Archive for the ‘young adult’ Category

“Exceptional” is the sequel to the Sir Julius Vogel Awards finalist “Watched”, and continues the story of super-powered Prodigies Jason and Rory in their battle against the all-seeing Watchers.

While Rory pursues their leader, Chaos, in the Dark universe, Jason is forced into an uneasy alliance with AEGIS, a militarised intelligence agency that seems to know more about Prodigies than it should. A storm is coming.

Jason will determine its course, but there are truths waiting for Rory in the dark that will change everything. Both must decide where they stand before the storm breaks.

Exceptional: The Watchers Trilogy #2

Tihema Baker

Huia Press

Supplied by author

Reviewed by Jacqui Smith

This is the long-awaited sequel to Baker’s 2015 novel “Watched”. So, it’s superheroes again, and very much again. I’m not sure that there’s much new and interesting here. Baker introduces a second organisation, AEGIS, connected to the Five Eyes Network, and just as determined to control prodigies (his name for super-powered individuals) as the Watchers from book one, but run by secret government agencies. Which takes away some of the charm, I think. Bureaucrats are just no fun.
Meanwhile, our heroes just want to be free and to rescue their friends. Which is not going to be a simple exercise, because one of them is stuck in another universe, an upside-down where dark energy and dark matter dominate. Baker tosses a lot of physics technobabble around in this book, and I’m not convinced he understands the subject well enough to be convincing.

Maybe it’s just that I’ve had quite enough of super-heroes and comic book bad science, but I really did not enjoy this book. The action kept me reading, and I did finish it, but maybe I’m just too far removed from the target audience, because it was tough going.

An unexpected inheritance gives the Heffley family a chance to make major improvements to their home. But they soon find that construction isn’t all it’s cracked up to be. When things get rough, will the Heffleys be able to stay…or will they be forced to move?

Wrecking Ball: Diary of a Wimpy Kid #14

Jeff Kinney

Puffin

Supplied by Penguin Random House New Zealand

Reviewed by Dylan Howell

Diary of a Wimpy Kid: Wrecking Ball is the 14th book in the bestselling series of kids fiction books written and illustrated by American author and cartoonist Jeff Kinney. It presents another thrilling compilation of events from the life of ‘Wimpy Kid’, Greg Heffley, who compiles dozens of anecdotal insights into the life of himself and his family with every novel. The series has been a success ever since 2004 when the first Diary of a Wimpy Kid (DOAWK) was released on kids’ website ‘FunBrain’ where it received 20 million reads. DOAWK ‘Wrecking Ball’ continues the success of this series in a hilarious new story.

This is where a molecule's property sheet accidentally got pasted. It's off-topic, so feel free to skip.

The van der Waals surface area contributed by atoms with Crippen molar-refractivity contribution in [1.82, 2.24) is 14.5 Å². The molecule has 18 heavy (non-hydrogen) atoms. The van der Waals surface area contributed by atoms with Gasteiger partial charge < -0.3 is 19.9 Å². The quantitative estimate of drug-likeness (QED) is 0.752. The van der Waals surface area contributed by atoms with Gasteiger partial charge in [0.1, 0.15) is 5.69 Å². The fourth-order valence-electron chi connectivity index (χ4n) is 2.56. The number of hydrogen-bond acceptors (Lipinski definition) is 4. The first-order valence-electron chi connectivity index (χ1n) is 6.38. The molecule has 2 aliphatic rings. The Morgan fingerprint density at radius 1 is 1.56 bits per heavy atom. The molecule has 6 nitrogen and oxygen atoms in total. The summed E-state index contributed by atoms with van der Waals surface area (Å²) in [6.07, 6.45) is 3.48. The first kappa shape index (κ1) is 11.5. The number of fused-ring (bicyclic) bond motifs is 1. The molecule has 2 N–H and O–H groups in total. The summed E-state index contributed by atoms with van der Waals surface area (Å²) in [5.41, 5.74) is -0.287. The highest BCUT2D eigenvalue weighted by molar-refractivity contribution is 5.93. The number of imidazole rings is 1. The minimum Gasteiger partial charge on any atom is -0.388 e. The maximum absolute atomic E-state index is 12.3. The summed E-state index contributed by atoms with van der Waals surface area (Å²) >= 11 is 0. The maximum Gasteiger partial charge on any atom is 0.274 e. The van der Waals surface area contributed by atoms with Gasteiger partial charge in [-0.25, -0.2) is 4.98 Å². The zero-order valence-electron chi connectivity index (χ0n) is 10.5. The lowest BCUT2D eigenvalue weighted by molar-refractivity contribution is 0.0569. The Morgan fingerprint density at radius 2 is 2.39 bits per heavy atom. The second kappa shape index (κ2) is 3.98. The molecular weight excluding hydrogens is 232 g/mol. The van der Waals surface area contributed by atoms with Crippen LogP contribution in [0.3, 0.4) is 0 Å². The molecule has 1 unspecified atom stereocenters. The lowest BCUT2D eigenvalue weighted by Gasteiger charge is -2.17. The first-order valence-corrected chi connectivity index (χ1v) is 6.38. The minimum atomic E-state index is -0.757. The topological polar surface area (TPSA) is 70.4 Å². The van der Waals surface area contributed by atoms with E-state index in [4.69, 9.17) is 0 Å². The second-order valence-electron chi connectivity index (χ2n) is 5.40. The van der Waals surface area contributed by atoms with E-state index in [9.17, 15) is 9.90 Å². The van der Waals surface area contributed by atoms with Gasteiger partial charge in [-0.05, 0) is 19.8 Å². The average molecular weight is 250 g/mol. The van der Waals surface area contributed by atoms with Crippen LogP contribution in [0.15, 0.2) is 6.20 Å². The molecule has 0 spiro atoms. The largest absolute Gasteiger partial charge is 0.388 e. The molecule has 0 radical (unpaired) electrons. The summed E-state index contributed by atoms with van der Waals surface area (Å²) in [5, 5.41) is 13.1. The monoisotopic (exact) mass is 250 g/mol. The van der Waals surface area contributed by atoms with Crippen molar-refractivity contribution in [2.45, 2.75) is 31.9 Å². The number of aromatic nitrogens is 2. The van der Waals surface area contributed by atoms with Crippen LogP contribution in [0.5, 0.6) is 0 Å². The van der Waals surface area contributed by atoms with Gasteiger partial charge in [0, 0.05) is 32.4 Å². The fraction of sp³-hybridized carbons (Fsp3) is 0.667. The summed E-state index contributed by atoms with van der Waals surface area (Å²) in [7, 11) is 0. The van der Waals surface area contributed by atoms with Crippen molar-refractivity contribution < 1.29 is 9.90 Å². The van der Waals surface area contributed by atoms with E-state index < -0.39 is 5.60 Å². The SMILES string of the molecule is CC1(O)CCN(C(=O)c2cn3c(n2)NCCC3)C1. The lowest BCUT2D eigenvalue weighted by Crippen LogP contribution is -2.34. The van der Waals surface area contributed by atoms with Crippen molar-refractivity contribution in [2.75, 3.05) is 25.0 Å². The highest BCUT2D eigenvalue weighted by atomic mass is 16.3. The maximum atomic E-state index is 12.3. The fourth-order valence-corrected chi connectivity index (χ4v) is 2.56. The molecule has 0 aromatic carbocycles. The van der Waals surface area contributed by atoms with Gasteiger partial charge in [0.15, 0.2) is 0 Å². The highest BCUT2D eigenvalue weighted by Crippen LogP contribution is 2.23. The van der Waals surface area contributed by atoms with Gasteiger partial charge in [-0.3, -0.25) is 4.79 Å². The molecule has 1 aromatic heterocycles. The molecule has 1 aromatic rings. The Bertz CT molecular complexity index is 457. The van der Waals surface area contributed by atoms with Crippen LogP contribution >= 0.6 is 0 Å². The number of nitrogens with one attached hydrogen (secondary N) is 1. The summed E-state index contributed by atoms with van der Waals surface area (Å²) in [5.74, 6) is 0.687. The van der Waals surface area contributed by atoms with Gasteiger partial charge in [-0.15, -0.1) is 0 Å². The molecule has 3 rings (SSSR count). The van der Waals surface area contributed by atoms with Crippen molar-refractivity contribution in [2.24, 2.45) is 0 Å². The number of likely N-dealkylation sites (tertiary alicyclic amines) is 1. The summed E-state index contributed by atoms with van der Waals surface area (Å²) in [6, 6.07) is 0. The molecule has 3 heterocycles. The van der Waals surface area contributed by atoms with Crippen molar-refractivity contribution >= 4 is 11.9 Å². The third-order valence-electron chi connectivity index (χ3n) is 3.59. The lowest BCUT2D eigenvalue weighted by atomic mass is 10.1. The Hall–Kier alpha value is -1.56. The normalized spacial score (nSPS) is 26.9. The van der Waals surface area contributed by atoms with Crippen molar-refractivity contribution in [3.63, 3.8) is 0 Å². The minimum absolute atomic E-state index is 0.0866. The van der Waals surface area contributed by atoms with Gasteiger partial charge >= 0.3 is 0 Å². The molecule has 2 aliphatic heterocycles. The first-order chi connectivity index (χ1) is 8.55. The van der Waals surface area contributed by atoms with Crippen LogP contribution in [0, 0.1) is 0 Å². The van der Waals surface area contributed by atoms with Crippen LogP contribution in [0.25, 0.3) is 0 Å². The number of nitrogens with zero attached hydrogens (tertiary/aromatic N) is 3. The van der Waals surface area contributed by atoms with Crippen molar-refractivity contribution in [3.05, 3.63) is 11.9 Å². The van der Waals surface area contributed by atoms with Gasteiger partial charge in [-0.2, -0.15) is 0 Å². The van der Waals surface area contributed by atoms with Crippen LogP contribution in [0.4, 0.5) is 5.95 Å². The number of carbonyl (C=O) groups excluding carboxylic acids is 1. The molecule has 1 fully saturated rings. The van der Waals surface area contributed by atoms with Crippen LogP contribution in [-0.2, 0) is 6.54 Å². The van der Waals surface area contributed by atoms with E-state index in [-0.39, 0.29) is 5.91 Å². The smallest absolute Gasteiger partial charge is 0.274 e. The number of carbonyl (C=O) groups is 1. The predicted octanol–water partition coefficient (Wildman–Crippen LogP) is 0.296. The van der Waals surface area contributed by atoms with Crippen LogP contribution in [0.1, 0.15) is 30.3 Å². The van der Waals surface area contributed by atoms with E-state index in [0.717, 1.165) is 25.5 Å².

In DOAWK ‘Wrecking Ball’ Greg Heffley and his family embark on a brand new adventure, after receiving an inheritance large enough to convince the Heffley’s to make some home improvements. Of course, hijinks ensue -Mould, rotting wood, rodents living where they shouldn’t be, and Greg is struggling to cope with the potential loss of his best friend, providing new material in another triumph of originality for the series. Which is at heart, a slice-of-life comedy series that shouldn’t be missed by anyone.

As a long time reader of these books, I’ve grown up with the DIAWK series, with Greg Heffley being one of the first protagonists I could ever relate to. Somehow, through over 15 years of writing, and drawing, and his audience of people like me growing up, Kinney manages to make me laugh every single time and I make sure to never miss any new novel. His books are like magic, with every new story he uses his wit and humour to stack up the pieces and jokes so expertly it’s mind blowing when he knocks them all down at the end and you feel like you’re watching the events on the page unfold for real.

More than once did I laugh out loud reading this, the 14th book in the series. These stories are timeless, endlessly original and enjoyable for any age. Diary of a Wimpy Kid deserves all the credit I can give, and this book is another perfect installment in the series that just won’t stop putting out knockout tales from the life of Greg Heffley. I can recommend this book for ages 7+. If you love David Walliams, or Roald Dahl, or if you’re a plain funny human being, I can easily say this explosive comedy novel is for you.

When the human creatures appeared, they ravaged the forests and hunted many birds to extinction. The flightless Striggs had only one option:

They went down, down under the ground . . . And it’s there, as you may have heard it whispered, that they still remain. Far below, in a place of stone and darkness . . .

Over thousands of years, they colonised a labyrinth of tunnels and caves, but even underground the Striggs are not safe: chemicals now pollute their water and a deadly sickness threatens the flock.

Even worse: an inquisitive young Strigg called Ellee Meddo discovers a human boy, trapped deep in a well. Humans are to be feared and saving him could mean travelling to the surface, a place of untold peril. What will Ellee decide to do?

A Place of Stone and Darkness

Chris Mousdale

Puffin

Supplied by Penguin Random House New Zealand

Reviewed by Piper Mejia

It is argued that there are only 7 story archetypes: Rags to Riches, Voyage and Return, Comedy, Tragedy, Rebirth, The Quest and Overcoming the Monster, so it is difficult to imagine there are an infinite number of ways to tell the same story. It is true. Some stories are too familiar, pale imitations to ones we have already read. Then there are stories that we think we know, and yet we do not.

A Place of Stone and Darkness follows the unexpected meeting of a young Strigg called Ellee Meddo and a Toppa called Blue. Deep below the earth’s surface they must overcome everything they have been taught about Monsters in order to save each other and everything they hold dear.

Mousdale’s first foray into Young Adult Literature could be read as a list of humanity’s crimes against nature, where our arrogance as taken us to the brink of extinction. It could also be read as the conflict within each one of us to honour our community without losing our own identity. But perhaps the best way to read it is that everything can change in a heartbeat if you are brave and kind, and even when you are afraid you do not give up hope. Mousdale’s original imagining of creatures below the earth, in a time we hope never happens, is embellished with his whimsical vocabulary and engaging imagery. A great read for those who like their adventure to quicken their pulse with each turned page.